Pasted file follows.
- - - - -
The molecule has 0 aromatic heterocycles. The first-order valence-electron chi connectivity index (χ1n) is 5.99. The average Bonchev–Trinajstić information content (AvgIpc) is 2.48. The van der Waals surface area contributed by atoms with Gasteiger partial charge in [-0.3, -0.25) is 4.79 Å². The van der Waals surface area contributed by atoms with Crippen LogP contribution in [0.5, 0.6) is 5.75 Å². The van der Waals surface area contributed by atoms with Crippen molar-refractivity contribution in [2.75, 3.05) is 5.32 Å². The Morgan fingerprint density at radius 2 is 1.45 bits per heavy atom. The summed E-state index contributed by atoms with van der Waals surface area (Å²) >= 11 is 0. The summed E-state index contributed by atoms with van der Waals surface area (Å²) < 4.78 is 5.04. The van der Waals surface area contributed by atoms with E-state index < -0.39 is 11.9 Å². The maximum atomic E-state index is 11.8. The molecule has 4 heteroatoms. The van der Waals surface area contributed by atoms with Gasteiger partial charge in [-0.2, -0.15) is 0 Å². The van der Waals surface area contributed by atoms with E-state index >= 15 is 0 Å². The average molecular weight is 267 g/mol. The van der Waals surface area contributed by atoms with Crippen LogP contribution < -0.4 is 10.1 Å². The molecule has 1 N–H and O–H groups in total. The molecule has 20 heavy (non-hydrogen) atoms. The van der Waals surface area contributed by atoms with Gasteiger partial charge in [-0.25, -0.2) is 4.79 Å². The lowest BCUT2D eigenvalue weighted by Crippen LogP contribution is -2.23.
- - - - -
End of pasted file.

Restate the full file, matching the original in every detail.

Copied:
The molecule has 0 aromatic heterocycles. The first-order valence-electron chi connectivity index (χ1n) is 5.99. The average Bonchev–Trinajstić information content (AvgIpc) is 2.48. The van der Waals surface area contributed by atoms with Gasteiger partial charge in [-0.3, -0.25) is 4.79 Å². The van der Waals surface area contributed by atoms with Crippen LogP contribution in [0.5, 0.6) is 5.75 Å². The van der Waals surface area contributed by atoms with Crippen molar-refractivity contribution in [2.75, 3.05) is 5.32 Å². The Morgan fingerprint density at radius 2 is 1.45 bits per heavy atom. The summed E-state index contributed by atoms with van der Waals surface area (Å²) >= 11 is 0. The summed E-state index contributed by atoms with van der Waals surface area (Å²) < 4.78 is 5.04. The van der Waals surface area contributed by atoms with E-state index < -0.39 is 11.9 Å². The maximum atomic E-state index is 11.8. The molecule has 4 heteroatoms. The van der Waals surface area contributed by atoms with Gasteiger partial charge in [-0.2, -0.15) is 0 Å². The van der Waals surface area contributed by atoms with E-state index >= 15 is 0 Å². The average molecular weight is 267 g/mol. The van der Waals surface area contributed by atoms with Crippen LogP contribution < -0.4 is 10.1 Å². The molecule has 1 N–H and O–H groups in total. The molecule has 20 heavy (non-hydrogen) atoms. The van der Waals surface area contributed by atoms with Gasteiger partial charge in [-0.25, -0.2) is 4.79 Å². The lowest BCUT2D eigenvalue weighted by Crippen LogP contribution is -2.23.